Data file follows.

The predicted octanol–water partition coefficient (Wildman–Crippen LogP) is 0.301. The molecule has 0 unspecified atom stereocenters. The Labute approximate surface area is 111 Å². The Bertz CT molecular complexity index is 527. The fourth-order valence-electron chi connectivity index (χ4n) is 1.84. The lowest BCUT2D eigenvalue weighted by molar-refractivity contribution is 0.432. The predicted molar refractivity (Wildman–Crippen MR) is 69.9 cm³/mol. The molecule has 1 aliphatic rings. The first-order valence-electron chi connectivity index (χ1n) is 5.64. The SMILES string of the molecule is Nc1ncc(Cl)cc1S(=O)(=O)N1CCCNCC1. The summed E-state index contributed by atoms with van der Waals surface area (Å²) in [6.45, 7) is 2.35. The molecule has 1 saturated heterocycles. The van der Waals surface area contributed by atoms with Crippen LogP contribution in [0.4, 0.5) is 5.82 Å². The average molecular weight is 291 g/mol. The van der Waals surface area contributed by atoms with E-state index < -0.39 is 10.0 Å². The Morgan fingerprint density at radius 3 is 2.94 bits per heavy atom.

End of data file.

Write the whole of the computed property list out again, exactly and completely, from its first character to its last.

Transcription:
The predicted octanol–water partition coefficient (Wildman–Crippen LogP) is 0.301. The molecule has 0 unspecified atom stereocenters. The Labute approximate surface area is 111 Å². The Bertz CT molecular complexity index is 527. The fourth-order valence-electron chi connectivity index (χ4n) is 1.84. The lowest BCUT2D eigenvalue weighted by molar-refractivity contribution is 0.432. The predicted molar refractivity (Wildman–Crippen MR) is 69.9 cm³/mol. The molecule has 1 aliphatic rings. The first-order valence-electron chi connectivity index (χ1n) is 5.64. The SMILES string of the molecule is Nc1ncc(Cl)cc1S(=O)(=O)N1CCCNCC1. The summed E-state index contributed by atoms with van der Waals surface area (Å²) in [6.45, 7) is 2.35. The molecule has 1 saturated heterocycles. The van der Waals surface area contributed by atoms with Crippen LogP contribution in [0.4, 0.5) is 5.82 Å². The average molecular weight is 291 g/mol. The van der Waals surface area contributed by atoms with E-state index < -0.39 is 10.0 Å². The Morgan fingerprint density at radius 3 is 2.94 bits per heavy atom.